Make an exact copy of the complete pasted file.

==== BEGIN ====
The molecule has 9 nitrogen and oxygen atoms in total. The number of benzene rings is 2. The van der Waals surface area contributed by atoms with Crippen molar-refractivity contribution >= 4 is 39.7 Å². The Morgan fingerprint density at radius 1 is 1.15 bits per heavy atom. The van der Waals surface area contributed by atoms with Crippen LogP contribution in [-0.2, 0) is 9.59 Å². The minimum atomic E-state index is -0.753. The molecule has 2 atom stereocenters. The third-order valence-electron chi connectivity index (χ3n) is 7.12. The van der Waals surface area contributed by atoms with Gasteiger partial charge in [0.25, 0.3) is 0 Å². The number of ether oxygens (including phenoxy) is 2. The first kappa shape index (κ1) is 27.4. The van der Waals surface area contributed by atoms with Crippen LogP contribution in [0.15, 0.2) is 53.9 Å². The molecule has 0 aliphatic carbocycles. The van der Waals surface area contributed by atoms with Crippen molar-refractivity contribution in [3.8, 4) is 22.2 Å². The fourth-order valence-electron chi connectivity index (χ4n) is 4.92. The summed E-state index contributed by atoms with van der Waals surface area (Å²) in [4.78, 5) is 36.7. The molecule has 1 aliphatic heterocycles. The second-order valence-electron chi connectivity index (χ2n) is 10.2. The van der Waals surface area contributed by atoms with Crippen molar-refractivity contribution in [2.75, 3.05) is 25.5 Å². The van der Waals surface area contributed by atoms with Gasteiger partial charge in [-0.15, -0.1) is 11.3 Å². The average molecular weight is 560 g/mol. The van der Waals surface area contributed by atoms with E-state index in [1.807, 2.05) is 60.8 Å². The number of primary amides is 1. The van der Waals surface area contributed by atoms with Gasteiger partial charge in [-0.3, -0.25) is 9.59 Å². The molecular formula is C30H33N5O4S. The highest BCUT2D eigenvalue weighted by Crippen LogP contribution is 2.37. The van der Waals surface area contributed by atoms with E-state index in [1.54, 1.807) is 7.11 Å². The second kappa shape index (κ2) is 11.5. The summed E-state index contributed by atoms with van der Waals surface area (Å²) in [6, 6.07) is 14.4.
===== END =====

The molecule has 9 nitrogen and oxygen atoms in total. The number of benzene rings is 2. The van der Waals surface area contributed by atoms with Crippen molar-refractivity contribution >= 4 is 39.7 Å². The Morgan fingerprint density at radius 1 is 1.15 bits per heavy atom. The van der Waals surface area contributed by atoms with Crippen LogP contribution in [-0.2, 0) is 9.59 Å². The minimum atomic E-state index is -0.753. The molecule has 2 atom stereocenters. The third-order valence-electron chi connectivity index (χ3n) is 7.12. The van der Waals surface area contributed by atoms with Gasteiger partial charge in [0.25, 0.3) is 0 Å². The number of ether oxygens (including phenoxy) is 2. The first kappa shape index (κ1) is 27.4. The van der Waals surface area contributed by atoms with Crippen LogP contribution in [0.15, 0.2) is 53.9 Å². The molecule has 0 aliphatic carbocycles. The van der Waals surface area contributed by atoms with Crippen molar-refractivity contribution in [3.8, 4) is 22.2 Å². The fourth-order valence-electron chi connectivity index (χ4n) is 4.92. The summed E-state index contributed by atoms with van der Waals surface area (Å²) in [4.78, 5) is 36.7. The molecule has 1 aliphatic heterocycles. The second-order valence-electron chi connectivity index (χ2n) is 10.2. The van der Waals surface area contributed by atoms with Crippen molar-refractivity contribution in [2.75, 3.05) is 25.5 Å². The van der Waals surface area contributed by atoms with Gasteiger partial charge in [-0.15, -0.1) is 11.3 Å². The average molecular weight is 560 g/mol. The van der Waals surface area contributed by atoms with E-state index in [1.807, 2.05) is 60.8 Å². The number of primary amides is 1. The van der Waals surface area contributed by atoms with Gasteiger partial charge in [-0.3, -0.25) is 9.59 Å². The molecular formula is C30H33N5O4S. The highest BCUT2D eigenvalue weighted by Crippen LogP contribution is 2.37. The van der Waals surface area contributed by atoms with E-state index in [1.54, 1.807) is 7.11 Å². The second kappa shape index (κ2) is 11.5. The summed E-state index contributed by atoms with van der Waals surface area (Å²) in [6, 6.07) is 14.4.